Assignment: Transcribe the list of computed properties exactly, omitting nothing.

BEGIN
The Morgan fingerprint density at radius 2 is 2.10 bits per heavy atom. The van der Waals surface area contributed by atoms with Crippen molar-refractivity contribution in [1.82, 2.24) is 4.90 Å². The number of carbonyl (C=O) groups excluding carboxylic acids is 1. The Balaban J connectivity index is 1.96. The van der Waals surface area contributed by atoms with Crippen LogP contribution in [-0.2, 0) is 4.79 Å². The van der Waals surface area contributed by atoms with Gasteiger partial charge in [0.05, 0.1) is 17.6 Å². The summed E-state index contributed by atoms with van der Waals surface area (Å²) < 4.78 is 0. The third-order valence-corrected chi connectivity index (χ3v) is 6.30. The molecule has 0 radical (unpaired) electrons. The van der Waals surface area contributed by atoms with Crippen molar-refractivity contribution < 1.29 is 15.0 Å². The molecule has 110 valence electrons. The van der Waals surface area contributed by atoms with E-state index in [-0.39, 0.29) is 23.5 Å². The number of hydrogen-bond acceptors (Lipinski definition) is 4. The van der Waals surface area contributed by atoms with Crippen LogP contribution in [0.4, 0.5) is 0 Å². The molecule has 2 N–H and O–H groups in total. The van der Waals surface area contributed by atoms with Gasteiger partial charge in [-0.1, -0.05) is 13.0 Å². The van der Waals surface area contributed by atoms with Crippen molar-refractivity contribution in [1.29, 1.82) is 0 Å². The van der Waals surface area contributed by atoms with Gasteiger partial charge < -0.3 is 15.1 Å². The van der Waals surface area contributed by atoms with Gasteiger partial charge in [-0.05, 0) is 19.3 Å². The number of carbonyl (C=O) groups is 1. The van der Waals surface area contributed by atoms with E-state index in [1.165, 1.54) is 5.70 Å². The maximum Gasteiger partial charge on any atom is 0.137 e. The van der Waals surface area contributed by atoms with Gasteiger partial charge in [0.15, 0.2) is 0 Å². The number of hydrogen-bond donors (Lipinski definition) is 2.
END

The Morgan fingerprint density at radius 2 is 2.10 bits per heavy atom. The van der Waals surface area contributed by atoms with Crippen molar-refractivity contribution in [1.82, 2.24) is 4.90 Å². The number of carbonyl (C=O) groups excluding carboxylic acids is 1. The Balaban J connectivity index is 1.96. The van der Waals surface area contributed by atoms with Crippen LogP contribution in [-0.2, 0) is 4.79 Å². The van der Waals surface area contributed by atoms with Gasteiger partial charge in [0.05, 0.1) is 17.6 Å². The summed E-state index contributed by atoms with van der Waals surface area (Å²) < 4.78 is 0. The third-order valence-corrected chi connectivity index (χ3v) is 6.30. The molecule has 0 radical (unpaired) electrons. The van der Waals surface area contributed by atoms with Crippen molar-refractivity contribution < 1.29 is 15.0 Å². The molecule has 110 valence electrons. The van der Waals surface area contributed by atoms with E-state index in [-0.39, 0.29) is 23.5 Å². The number of hydrogen-bond acceptors (Lipinski definition) is 4. The van der Waals surface area contributed by atoms with Crippen LogP contribution in [0.4, 0.5) is 0 Å². The molecule has 2 N–H and O–H groups in total. The van der Waals surface area contributed by atoms with Gasteiger partial charge in [-0.1, -0.05) is 13.0 Å². The van der Waals surface area contributed by atoms with Crippen molar-refractivity contribution in [1.29, 1.82) is 0 Å². The van der Waals surface area contributed by atoms with Gasteiger partial charge < -0.3 is 15.1 Å². The van der Waals surface area contributed by atoms with Gasteiger partial charge in [-0.05, 0) is 19.3 Å². The number of carbonyl (C=O) groups is 1. The van der Waals surface area contributed by atoms with E-state index in [1.165, 1.54) is 5.70 Å². The maximum Gasteiger partial charge on any atom is 0.137 e. The van der Waals surface area contributed by atoms with Gasteiger partial charge in [0.15, 0.2) is 0 Å². The number of hydrogen-bond donors (Lipinski definition) is 2.